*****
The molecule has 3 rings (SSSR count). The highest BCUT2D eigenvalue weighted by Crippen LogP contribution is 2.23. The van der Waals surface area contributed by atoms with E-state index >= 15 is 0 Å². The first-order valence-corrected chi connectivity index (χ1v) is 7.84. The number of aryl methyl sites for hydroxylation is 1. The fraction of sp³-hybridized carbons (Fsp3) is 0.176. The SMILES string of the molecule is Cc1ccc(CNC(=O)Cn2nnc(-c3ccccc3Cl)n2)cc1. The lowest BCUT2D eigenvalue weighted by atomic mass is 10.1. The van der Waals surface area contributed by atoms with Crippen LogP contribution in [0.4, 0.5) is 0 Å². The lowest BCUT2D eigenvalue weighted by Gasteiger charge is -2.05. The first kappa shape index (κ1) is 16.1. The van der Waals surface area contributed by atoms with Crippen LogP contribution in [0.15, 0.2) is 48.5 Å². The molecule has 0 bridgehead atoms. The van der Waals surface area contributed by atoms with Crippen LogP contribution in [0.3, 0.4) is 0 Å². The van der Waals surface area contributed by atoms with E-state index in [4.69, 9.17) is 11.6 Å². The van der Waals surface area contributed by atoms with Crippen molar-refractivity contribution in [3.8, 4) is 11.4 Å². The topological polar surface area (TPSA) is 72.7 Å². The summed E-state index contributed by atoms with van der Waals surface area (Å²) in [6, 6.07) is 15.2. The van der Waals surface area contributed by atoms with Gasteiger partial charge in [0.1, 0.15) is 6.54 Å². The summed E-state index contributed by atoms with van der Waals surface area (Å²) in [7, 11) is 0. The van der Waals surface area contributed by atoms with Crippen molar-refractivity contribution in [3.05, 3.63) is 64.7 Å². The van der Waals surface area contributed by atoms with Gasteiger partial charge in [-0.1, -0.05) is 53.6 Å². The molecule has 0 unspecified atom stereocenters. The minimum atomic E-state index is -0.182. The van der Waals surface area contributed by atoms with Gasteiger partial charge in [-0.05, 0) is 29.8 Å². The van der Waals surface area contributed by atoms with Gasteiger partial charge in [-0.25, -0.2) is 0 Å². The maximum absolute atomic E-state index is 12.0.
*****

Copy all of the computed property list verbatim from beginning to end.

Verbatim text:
The molecule has 3 rings (SSSR count). The highest BCUT2D eigenvalue weighted by Crippen LogP contribution is 2.23. The van der Waals surface area contributed by atoms with E-state index >= 15 is 0 Å². The first-order valence-corrected chi connectivity index (χ1v) is 7.84. The number of aryl methyl sites for hydroxylation is 1. The fraction of sp³-hybridized carbons (Fsp3) is 0.176. The SMILES string of the molecule is Cc1ccc(CNC(=O)Cn2nnc(-c3ccccc3Cl)n2)cc1. The lowest BCUT2D eigenvalue weighted by atomic mass is 10.1. The van der Waals surface area contributed by atoms with Crippen LogP contribution in [0.4, 0.5) is 0 Å². The lowest BCUT2D eigenvalue weighted by Gasteiger charge is -2.05. The first kappa shape index (κ1) is 16.1. The van der Waals surface area contributed by atoms with Crippen LogP contribution in [0.15, 0.2) is 48.5 Å². The molecule has 0 bridgehead atoms. The van der Waals surface area contributed by atoms with Crippen LogP contribution in [0.3, 0.4) is 0 Å². The van der Waals surface area contributed by atoms with E-state index in [4.69, 9.17) is 11.6 Å². The van der Waals surface area contributed by atoms with Crippen molar-refractivity contribution in [3.8, 4) is 11.4 Å². The topological polar surface area (TPSA) is 72.7 Å². The summed E-state index contributed by atoms with van der Waals surface area (Å²) in [6, 6.07) is 15.2. The van der Waals surface area contributed by atoms with Gasteiger partial charge in [0.1, 0.15) is 6.54 Å². The summed E-state index contributed by atoms with van der Waals surface area (Å²) in [7, 11) is 0. The van der Waals surface area contributed by atoms with Crippen molar-refractivity contribution in [3.05, 3.63) is 64.7 Å². The van der Waals surface area contributed by atoms with Gasteiger partial charge in [-0.1, -0.05) is 53.6 Å². The molecule has 0 unspecified atom stereocenters. The minimum atomic E-state index is -0.182. The van der Waals surface area contributed by atoms with Gasteiger partial charge in [-0.05, 0) is 29.8 Å². The van der Waals surface area contributed by atoms with Gasteiger partial charge in [-0.25, -0.2) is 0 Å². The maximum absolute atomic E-state index is 12.0.